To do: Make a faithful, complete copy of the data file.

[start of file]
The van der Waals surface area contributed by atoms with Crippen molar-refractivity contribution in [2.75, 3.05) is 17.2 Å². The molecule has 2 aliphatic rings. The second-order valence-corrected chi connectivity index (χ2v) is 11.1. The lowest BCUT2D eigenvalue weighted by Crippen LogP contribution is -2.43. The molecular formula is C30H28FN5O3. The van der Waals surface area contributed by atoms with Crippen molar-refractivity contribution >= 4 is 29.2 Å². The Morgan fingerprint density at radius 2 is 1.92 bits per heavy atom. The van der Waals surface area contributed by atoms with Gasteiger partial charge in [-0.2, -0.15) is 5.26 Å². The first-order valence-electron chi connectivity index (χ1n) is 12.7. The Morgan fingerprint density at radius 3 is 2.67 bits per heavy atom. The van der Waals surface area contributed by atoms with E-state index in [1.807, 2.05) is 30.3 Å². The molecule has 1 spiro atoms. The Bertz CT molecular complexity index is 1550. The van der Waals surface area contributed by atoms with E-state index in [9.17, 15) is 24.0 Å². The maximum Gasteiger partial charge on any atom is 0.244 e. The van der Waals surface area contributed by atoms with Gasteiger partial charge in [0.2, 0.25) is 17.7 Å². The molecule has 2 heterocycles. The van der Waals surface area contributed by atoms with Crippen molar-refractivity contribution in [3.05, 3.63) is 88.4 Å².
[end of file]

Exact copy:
The van der Waals surface area contributed by atoms with Crippen molar-refractivity contribution in [2.75, 3.05) is 17.2 Å². The molecule has 2 aliphatic rings. The second-order valence-corrected chi connectivity index (χ2v) is 11.1. The lowest BCUT2D eigenvalue weighted by Crippen LogP contribution is -2.43. The molecular formula is C30H28FN5O3. The van der Waals surface area contributed by atoms with Crippen molar-refractivity contribution >= 4 is 29.2 Å². The Morgan fingerprint density at radius 2 is 1.92 bits per heavy atom. The van der Waals surface area contributed by atoms with Gasteiger partial charge in [-0.2, -0.15) is 5.26 Å². The first-order valence-electron chi connectivity index (χ1n) is 12.7. The Morgan fingerprint density at radius 3 is 2.67 bits per heavy atom. The van der Waals surface area contributed by atoms with E-state index in [1.807, 2.05) is 30.3 Å². The molecule has 1 spiro atoms. The Bertz CT molecular complexity index is 1550. The van der Waals surface area contributed by atoms with E-state index in [9.17, 15) is 24.0 Å². The maximum Gasteiger partial charge on any atom is 0.244 e. The van der Waals surface area contributed by atoms with Gasteiger partial charge in [0.2, 0.25) is 17.7 Å². The molecule has 2 heterocycles. The van der Waals surface area contributed by atoms with Crippen molar-refractivity contribution in [3.05, 3.63) is 88.4 Å².